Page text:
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WASHINGTON (Reuters) - The U.S. Postal Service told a judge it could not complete his order to sweep mail processing facilities on Tuesday afternoon for delayed election ballots and immediately dispatch any for delivery in about a dozen states, including closely fought battlegrounds Pennsylvania and Florida.
USPS data showed as of Sunday about 300,000 ballots that were received for mail processing did not have scans confirming their delivery to election authorities. While ballots may be delivered without scans, voting rights groups fear mail delays could cause at least some of those votes to be disqualified.
U.S. District Judge Emmet Sullivan on Tuesday had ordered the sweep in response to lawsuits by groups including Vote Forward, the NAACP, and Latino community advocates.
Affected by the order were processing centers in central Pennsylvania, northern New England, greater South Carolina, south Florida, Colorado, Wisconsin and parts of Illinois, Arizona, Alabama and Wyoming, as well as the cities of Atlanta, Houston, Philadelphia, Detroit.
Sullivan ordered postal officials to complete the inspections by 3 p.m. ET (2000 GMT) and certify by 4:30 p.m. ET (2130 GMT) that no ballots were left behind.
Lawyers for the USPS told Sullivan in a court filing that the agency was not able to complete the sweeps by 4:30 p.m. but was "working as expeditiously as possible to comply with this court's orders while recognizing physical and operational limitations and the need to avoid disrupting key activities on Election Day."
Sullivan rejected a request by the NAACP for an immediate hearing on Tuesday after the USPS disclosure, noting earlier sweeps had been conducted by 10 a.m. at all processing plants.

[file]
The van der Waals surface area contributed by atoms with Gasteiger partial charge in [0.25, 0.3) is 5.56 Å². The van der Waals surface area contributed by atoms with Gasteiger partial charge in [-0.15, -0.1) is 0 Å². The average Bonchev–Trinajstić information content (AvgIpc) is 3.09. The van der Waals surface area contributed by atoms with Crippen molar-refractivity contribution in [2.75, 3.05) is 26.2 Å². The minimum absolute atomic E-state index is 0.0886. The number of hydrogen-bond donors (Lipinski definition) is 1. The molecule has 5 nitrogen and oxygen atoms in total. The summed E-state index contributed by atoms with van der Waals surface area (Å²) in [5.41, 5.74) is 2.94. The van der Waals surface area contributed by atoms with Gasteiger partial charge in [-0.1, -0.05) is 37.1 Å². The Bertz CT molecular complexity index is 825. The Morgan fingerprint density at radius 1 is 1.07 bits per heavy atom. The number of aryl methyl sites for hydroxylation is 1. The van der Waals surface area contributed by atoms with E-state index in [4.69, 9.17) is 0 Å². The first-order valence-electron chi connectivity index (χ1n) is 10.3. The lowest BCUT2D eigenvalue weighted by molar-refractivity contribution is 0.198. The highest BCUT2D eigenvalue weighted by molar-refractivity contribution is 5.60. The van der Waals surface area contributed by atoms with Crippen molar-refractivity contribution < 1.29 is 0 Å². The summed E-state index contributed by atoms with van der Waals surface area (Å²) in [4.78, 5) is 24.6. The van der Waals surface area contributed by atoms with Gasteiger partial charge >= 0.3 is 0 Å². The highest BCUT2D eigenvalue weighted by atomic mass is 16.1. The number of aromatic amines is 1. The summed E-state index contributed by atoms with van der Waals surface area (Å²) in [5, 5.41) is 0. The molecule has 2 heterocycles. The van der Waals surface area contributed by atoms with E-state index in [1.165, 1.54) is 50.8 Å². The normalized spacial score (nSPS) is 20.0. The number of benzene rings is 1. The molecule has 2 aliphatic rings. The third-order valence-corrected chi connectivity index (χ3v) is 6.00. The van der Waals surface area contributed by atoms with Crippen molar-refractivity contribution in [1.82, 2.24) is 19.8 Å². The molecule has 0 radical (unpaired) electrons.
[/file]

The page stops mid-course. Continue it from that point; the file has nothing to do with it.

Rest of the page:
He said inspectors would be in the facilities throughout the evening to conduct the "daily review process ... to ensure compliance at the critical period before the polls close" and identify election mail "as expeditiously as possible. Given the timing, the court is inclined to let this process continue."
Sullivan said USPS must be prepared to discuss the apparent noncompliance at a hearing on Wednesday.
The Justice Department said postal inspectors were still reviewing 220 facilities handling election mail, including logs for accuracy, scanning for delayed mail, and ensuring election mail was processed expeditiously and no ballots were being held for postage due.
Many states will only count mailed ballots that are received by the end of Tuesday in their election results.
In August, the USPS suspended cost cutting such as removing post boxes and mail processing machines implemented by Postmaster General Louis DeJoy, an ally of President Donald Trump. State attorneys general and civil rights groups said the changes would slow election mail delivery and make it difficult for voters to participate during the coronavirus pandemic.
The postal service has said it had delivered 122 million blank and completed ballots before Tuesday.
(Reporting by David Shepardson; Editing by Cynthia Osterman and Grant McCool)
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